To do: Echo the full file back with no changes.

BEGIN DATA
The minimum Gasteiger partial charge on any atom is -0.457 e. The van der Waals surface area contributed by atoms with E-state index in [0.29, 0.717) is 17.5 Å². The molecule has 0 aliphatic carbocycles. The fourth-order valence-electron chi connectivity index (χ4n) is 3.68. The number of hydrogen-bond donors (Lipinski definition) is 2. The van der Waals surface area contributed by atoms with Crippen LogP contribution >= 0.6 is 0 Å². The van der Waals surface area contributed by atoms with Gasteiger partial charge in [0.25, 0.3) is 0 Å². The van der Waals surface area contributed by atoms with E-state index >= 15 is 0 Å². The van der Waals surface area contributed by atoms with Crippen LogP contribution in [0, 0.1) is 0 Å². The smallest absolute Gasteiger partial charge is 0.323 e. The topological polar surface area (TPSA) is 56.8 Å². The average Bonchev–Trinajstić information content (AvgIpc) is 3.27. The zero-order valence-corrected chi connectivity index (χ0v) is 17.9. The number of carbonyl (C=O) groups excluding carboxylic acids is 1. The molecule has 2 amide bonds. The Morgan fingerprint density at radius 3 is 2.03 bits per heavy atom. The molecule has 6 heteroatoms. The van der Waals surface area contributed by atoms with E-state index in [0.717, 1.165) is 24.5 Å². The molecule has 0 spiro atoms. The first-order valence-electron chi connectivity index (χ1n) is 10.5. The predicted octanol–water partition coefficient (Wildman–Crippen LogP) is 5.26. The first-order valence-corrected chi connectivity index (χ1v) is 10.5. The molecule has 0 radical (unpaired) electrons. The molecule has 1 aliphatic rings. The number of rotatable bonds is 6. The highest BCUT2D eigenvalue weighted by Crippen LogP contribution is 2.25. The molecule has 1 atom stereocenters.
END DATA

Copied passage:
The minimum Gasteiger partial charge on any atom is -0.457 e. The van der Waals surface area contributed by atoms with E-state index in [0.29, 0.717) is 17.5 Å². The molecule has 0 aliphatic carbocycles. The fourth-order valence-electron chi connectivity index (χ4n) is 3.68. The number of hydrogen-bond donors (Lipinski definition) is 2. The van der Waals surface area contributed by atoms with Crippen LogP contribution >= 0.6 is 0 Å². The van der Waals surface area contributed by atoms with Gasteiger partial charge in [0.25, 0.3) is 0 Å². The van der Waals surface area contributed by atoms with E-state index >= 15 is 0 Å². The van der Waals surface area contributed by atoms with Crippen LogP contribution in [0, 0.1) is 0 Å². The smallest absolute Gasteiger partial charge is 0.323 e. The topological polar surface area (TPSA) is 56.8 Å². The average Bonchev–Trinajstić information content (AvgIpc) is 3.27. The zero-order valence-corrected chi connectivity index (χ0v) is 17.9. The number of carbonyl (C=O) groups excluding carboxylic acids is 1. The molecule has 2 amide bonds. The Morgan fingerprint density at radius 3 is 2.03 bits per heavy atom. The molecule has 6 heteroatoms. The van der Waals surface area contributed by atoms with E-state index in [0.717, 1.165) is 24.5 Å². The molecule has 0 spiro atoms. The first-order valence-electron chi connectivity index (χ1n) is 10.5. The predicted octanol–water partition coefficient (Wildman–Crippen LogP) is 5.26. The first-order valence-corrected chi connectivity index (χ1v) is 10.5. The molecule has 0 radical (unpaired) electrons. The molecule has 1 aliphatic rings. The number of rotatable bonds is 6. The highest BCUT2D eigenvalue weighted by Crippen LogP contribution is 2.25. The molecule has 1 atom stereocenters.